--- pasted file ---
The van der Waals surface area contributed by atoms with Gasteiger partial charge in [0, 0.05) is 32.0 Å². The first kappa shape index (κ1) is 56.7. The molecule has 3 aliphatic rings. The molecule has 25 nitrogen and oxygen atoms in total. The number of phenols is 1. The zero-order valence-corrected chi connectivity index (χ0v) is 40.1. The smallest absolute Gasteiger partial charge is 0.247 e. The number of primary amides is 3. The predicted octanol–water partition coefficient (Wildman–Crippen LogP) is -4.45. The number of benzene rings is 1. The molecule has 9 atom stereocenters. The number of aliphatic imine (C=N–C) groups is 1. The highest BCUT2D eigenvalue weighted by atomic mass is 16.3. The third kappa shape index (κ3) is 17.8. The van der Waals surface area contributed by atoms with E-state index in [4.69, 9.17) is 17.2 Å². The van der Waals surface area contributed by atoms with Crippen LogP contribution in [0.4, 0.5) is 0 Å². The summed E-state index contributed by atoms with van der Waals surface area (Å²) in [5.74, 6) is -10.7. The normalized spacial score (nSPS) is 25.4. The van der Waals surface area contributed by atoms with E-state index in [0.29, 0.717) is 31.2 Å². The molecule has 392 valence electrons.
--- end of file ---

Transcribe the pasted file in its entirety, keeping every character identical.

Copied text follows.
The van der Waals surface area contributed by atoms with Gasteiger partial charge in [0, 0.05) is 32.0 Å². The first kappa shape index (κ1) is 56.7. The molecule has 3 aliphatic rings. The molecule has 25 nitrogen and oxygen atoms in total. The number of phenols is 1. The zero-order valence-corrected chi connectivity index (χ0v) is 40.1. The smallest absolute Gasteiger partial charge is 0.247 e. The number of primary amides is 3. The predicted octanol–water partition coefficient (Wildman–Crippen LogP) is -4.45. The number of benzene rings is 1. The molecule has 9 atom stereocenters. The number of aliphatic imine (C=N–C) groups is 1. The highest BCUT2D eigenvalue weighted by atomic mass is 16.3. The third kappa shape index (κ3) is 17.8. The van der Waals surface area contributed by atoms with E-state index in [4.69, 9.17) is 17.2 Å². The van der Waals surface area contributed by atoms with Crippen LogP contribution in [0.4, 0.5) is 0 Å². The summed E-state index contributed by atoms with van der Waals surface area (Å²) in [5.74, 6) is -10.7. The normalized spacial score (nSPS) is 25.4. The van der Waals surface area contributed by atoms with E-state index in [0.29, 0.717) is 31.2 Å². The molecule has 392 valence electrons.